USC vs STANFORD

Both of these squads have their sights set on being in the Pac-12 title game. The Trojans obliterated Idaho and Arkansas State in their glorified scrimmages to open the season by a combined score of 104-15, but we’ll see how they look in their first true test. Stanford rebounded from their stunning week 1 loss to Northwestern by handling UCF at home, 31-7. Cody Kessler is one of college football’s best quarterbacks and sophomore wide receiver JuJu Smith-Schuster will be a household name in a few weeks.


Cardinal quarterback Kevin Hogan will be facing a major test in the USC defense, which features one of the best cornerback tandems in the country with Adoree Jackson and Kevon Seymour and talented linebacker Su’a Cravens. A punishing, efficient ground attack will need to set the tone if Stanford wants to prove that they can hang with the Trojans.


GEORGIA TECH vs NOTRE DAME

The Fighting Irish were devastated with last week’s season-ending ankle injury to starting quarterback Malik Zaire, but took solace in DeShone Kizer’s performance in relief, especially considering that they had their backs against the wall with little time left against Virginia. Kizer will be making his first start for Notre Dame, and unfortunately for him, it’s against a ranked team  that gives opponents fits because of their unique style of play.

Notre Dame should have success if Kizer can connect early and often with receiver Will Fuller, who has 12 catches, four touchdowns and 266 receiving yards in his first two games, including the thrilling game-winner last week in Charlottesville.  


They’ve been bitten with the injury bug, as Notre Dame has already lost four starters to season-ending injuries. On defense, they’ll have their hands full with Georgia Tech’s treacherous triple-option attack.  Justin Thomas, the Yellow Jackets quarterback, ran for over 1,000 yards last season and operates the offense with precision. They have not had a three-and-out offensive possession yet this year.


REAL DEAL OR NO?

UCLA, Baylor and TCU are highly ranked, but it’s yet to be determined if they’re true national title contenders or merely Canal Street knockoffs.

Bruins freshman quarterback Josh Rosen is turning heads out in Westwood. The last freshman to make me stutter and stammer like the champ in Harlem Nights during his debut was Jameis Winston, the most recent #1 overall pick in the NFL Draft.  UCLA lost a very good starting quarterback in Brent Hundley, and some were worried if Rosen was ready to start as a true freshman. He answered by completing 28-of-35 passing for 351 yards and three touchdowns in his marvelous debut against a solid Virginia defense.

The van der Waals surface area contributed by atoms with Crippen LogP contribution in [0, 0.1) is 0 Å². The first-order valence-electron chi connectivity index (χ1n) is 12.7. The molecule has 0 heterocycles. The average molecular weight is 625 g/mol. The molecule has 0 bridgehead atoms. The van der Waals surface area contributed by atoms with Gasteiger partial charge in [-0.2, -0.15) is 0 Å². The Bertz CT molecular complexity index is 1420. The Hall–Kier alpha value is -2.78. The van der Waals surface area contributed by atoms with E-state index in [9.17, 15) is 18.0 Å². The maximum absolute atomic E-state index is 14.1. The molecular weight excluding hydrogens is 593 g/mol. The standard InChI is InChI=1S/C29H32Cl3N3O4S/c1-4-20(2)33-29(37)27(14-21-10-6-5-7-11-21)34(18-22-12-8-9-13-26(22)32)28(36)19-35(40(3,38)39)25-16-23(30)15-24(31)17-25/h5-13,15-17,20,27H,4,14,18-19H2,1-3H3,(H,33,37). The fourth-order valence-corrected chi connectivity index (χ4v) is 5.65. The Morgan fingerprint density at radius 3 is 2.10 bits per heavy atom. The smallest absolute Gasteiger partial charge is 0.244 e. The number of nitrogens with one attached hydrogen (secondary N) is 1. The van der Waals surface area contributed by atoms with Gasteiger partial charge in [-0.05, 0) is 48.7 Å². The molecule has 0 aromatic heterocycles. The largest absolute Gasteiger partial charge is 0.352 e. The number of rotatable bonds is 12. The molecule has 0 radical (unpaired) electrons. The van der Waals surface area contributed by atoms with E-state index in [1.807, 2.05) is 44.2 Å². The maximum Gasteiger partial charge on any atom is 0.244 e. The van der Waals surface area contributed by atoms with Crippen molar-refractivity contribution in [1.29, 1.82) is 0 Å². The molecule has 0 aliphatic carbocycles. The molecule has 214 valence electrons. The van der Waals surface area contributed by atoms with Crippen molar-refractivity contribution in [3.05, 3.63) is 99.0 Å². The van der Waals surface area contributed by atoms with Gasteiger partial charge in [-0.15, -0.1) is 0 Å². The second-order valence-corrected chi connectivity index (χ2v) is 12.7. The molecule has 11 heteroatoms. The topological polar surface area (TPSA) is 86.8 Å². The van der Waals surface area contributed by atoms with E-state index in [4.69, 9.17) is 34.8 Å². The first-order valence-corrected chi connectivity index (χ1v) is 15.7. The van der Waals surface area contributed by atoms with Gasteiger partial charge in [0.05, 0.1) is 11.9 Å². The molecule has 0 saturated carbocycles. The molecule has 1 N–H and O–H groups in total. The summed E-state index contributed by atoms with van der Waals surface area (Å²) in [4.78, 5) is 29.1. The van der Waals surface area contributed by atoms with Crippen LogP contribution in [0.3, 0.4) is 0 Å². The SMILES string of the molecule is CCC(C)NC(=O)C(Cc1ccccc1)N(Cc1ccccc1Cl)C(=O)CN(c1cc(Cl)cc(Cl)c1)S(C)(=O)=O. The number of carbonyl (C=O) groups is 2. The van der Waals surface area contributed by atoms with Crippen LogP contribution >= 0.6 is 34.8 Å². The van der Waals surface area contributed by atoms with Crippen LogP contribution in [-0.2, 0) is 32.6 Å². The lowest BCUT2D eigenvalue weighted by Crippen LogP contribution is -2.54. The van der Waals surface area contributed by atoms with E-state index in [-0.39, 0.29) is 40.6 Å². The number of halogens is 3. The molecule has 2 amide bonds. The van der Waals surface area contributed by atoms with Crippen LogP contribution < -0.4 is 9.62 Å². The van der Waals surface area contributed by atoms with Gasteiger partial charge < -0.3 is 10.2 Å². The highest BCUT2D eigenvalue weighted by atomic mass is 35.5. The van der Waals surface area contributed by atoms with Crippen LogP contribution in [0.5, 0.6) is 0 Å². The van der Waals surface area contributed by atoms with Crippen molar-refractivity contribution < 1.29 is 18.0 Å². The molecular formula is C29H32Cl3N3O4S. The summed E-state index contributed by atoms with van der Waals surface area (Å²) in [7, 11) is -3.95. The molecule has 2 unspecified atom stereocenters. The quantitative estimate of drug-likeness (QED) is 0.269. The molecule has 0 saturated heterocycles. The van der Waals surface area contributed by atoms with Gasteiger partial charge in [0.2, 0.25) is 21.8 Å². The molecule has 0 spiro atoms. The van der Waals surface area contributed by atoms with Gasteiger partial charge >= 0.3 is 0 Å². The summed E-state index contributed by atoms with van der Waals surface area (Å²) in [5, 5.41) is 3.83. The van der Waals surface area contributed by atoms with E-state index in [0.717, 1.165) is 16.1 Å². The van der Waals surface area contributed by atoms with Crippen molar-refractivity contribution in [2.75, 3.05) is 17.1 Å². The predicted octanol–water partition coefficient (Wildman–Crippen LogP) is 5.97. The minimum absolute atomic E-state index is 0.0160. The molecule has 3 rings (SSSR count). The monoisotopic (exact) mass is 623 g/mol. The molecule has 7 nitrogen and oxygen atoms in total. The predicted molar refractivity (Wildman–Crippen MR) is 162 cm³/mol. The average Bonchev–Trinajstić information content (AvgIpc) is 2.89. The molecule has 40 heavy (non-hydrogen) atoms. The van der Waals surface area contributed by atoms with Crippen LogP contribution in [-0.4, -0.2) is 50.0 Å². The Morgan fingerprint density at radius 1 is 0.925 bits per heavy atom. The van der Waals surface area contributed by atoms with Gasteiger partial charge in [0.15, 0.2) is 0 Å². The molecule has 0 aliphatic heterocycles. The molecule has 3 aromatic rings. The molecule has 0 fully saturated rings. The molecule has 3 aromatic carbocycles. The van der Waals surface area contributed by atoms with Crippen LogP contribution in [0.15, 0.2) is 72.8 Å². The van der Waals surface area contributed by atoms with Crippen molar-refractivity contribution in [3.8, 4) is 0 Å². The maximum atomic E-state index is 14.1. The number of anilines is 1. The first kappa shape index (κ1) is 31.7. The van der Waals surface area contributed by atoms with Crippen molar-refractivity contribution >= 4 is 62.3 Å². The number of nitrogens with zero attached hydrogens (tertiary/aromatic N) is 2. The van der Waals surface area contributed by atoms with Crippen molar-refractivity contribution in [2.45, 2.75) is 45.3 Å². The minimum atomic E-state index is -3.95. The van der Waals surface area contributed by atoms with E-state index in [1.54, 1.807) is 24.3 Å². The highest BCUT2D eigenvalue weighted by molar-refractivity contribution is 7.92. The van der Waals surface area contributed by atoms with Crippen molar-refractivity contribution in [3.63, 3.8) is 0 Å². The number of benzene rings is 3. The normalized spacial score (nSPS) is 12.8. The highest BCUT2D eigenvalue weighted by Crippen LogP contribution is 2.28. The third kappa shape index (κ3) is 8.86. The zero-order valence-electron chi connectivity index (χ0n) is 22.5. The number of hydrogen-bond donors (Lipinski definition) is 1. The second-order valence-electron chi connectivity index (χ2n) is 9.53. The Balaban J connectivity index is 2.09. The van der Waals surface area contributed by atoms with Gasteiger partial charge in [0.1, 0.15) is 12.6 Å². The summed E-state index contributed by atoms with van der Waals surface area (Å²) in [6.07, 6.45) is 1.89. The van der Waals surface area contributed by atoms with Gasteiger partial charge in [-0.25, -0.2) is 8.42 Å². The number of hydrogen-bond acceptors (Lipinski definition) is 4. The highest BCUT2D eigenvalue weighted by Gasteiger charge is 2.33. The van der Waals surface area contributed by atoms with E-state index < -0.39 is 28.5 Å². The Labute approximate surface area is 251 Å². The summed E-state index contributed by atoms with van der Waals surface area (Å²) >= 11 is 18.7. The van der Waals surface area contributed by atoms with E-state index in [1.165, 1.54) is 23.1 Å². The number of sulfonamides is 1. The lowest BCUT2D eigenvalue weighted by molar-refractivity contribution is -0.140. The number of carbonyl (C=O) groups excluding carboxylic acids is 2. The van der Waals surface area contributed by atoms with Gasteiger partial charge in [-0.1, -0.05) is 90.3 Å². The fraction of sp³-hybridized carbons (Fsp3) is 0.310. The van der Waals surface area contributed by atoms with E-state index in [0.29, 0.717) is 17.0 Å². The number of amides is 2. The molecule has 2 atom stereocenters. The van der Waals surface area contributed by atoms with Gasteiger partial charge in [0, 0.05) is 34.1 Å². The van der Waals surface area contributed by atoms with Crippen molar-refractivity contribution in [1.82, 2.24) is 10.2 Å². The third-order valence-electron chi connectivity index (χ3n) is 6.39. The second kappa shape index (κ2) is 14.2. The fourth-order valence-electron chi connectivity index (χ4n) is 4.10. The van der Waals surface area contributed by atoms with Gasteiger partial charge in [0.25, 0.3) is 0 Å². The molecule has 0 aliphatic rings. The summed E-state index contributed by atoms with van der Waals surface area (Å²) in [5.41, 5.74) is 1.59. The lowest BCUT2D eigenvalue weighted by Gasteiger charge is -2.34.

TCU and Baylor are still smarting at being excluded from last year’s playoffs. Horned Frogs quarterback Trevone Boykin is electrifying, but he’s looked shaky in stretches early on this year. Last week he threw an interception in his sixth consecutive game dating back to last year. SMU shouldn’t put up much of a test for them this week. We might have to wait until November 21st, when they play Oklahoma, to see if they’re for real.

Baylor’s offense looked like it was straight out of a video game last year, and they’ve returned plenty of weapons from that explosive unit. Coach Art Briles is a diabolical offensive genius. Keep an eye on his latest experiment this year, 6-foot-8, 400-pound tight end LaQuan McGowan. Briles' last three starting quarterbacks, Robert Griffin III, Nick Florence and Bryce Petty have given new starter Seth Russell some lofty expectations to try to live up to. RG III won the school’s first ever Heisman, Florence led the nation in passing yards and Petty won consecutive conference championships.

In the Bears’ losses to Michigan State and West Virginia last year, they allowed a combined 636 passing yards. If they are to be taken seriously, their pass defense must improve dramatically.

Florida State, Clemson, Oregon, Ole Miss, USC, Georgia, Notre Dame, Oklahoma, Texas A&M and LSU look like they could also be in the mix among the best of the rest as the season progresses.


THE SHADOW LEAGUE HEISMAN FRONT-RUNNERS

Leonard Fournette, Sophomore Running Back, LSU

Josh Rosen, Freshman Quarterback, UCLA

Dalvin Cook, Sophomore Running Back, Florida State

Nick Chubb, Sophomore Running Back, Georgia

Derrick Henry, Junior Running Back, Alabama


Ezekiel Elliot, Junior Running Back, Ohio State

Trevone Boykin, Senior Quarterback, TCU

Braxton Miller, Senior Wide Receiver, Ohio State

Cody Kessler, Senior Quarterback, USC

JuJu Smith-Schuster, Sophomore Wide Receiver, USC